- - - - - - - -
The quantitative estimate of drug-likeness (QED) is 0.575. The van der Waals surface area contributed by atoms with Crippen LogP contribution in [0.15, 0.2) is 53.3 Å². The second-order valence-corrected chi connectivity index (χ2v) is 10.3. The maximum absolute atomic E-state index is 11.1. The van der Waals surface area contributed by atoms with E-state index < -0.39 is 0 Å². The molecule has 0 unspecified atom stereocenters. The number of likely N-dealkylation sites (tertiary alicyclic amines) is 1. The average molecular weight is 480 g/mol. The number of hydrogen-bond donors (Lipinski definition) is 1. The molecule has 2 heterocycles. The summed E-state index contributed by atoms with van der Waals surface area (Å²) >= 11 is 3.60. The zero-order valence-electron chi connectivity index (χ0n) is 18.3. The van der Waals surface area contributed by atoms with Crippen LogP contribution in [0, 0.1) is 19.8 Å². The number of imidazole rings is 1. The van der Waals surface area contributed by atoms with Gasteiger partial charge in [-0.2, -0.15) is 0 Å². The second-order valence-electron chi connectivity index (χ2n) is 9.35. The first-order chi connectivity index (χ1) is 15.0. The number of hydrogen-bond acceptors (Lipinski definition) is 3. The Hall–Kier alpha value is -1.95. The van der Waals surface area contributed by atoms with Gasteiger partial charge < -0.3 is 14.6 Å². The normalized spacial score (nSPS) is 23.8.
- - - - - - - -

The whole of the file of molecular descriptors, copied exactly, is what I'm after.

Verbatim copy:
The quantitative estimate of drug-likeness (QED) is 0.575. The van der Waals surface area contributed by atoms with Crippen LogP contribution in [0.15, 0.2) is 53.3 Å². The second-order valence-corrected chi connectivity index (χ2v) is 10.3. The maximum absolute atomic E-state index is 11.1. The van der Waals surface area contributed by atoms with E-state index < -0.39 is 0 Å². The molecule has 0 unspecified atom stereocenters. The number of likely N-dealkylation sites (tertiary alicyclic amines) is 1. The average molecular weight is 480 g/mol. The number of hydrogen-bond donors (Lipinski definition) is 1. The molecule has 2 heterocycles. The summed E-state index contributed by atoms with van der Waals surface area (Å²) >= 11 is 3.60. The zero-order valence-electron chi connectivity index (χ0n) is 18.3. The van der Waals surface area contributed by atoms with Crippen LogP contribution in [0, 0.1) is 19.8 Å². The number of imidazole rings is 1. The van der Waals surface area contributed by atoms with Gasteiger partial charge in [-0.2, -0.15) is 0 Å². The second-order valence-electron chi connectivity index (χ2n) is 9.35. The first-order chi connectivity index (χ1) is 15.0. The number of hydrogen-bond acceptors (Lipinski definition) is 3. The Hall–Kier alpha value is -1.95. The van der Waals surface area contributed by atoms with Gasteiger partial charge < -0.3 is 14.6 Å². The normalized spacial score (nSPS) is 23.8.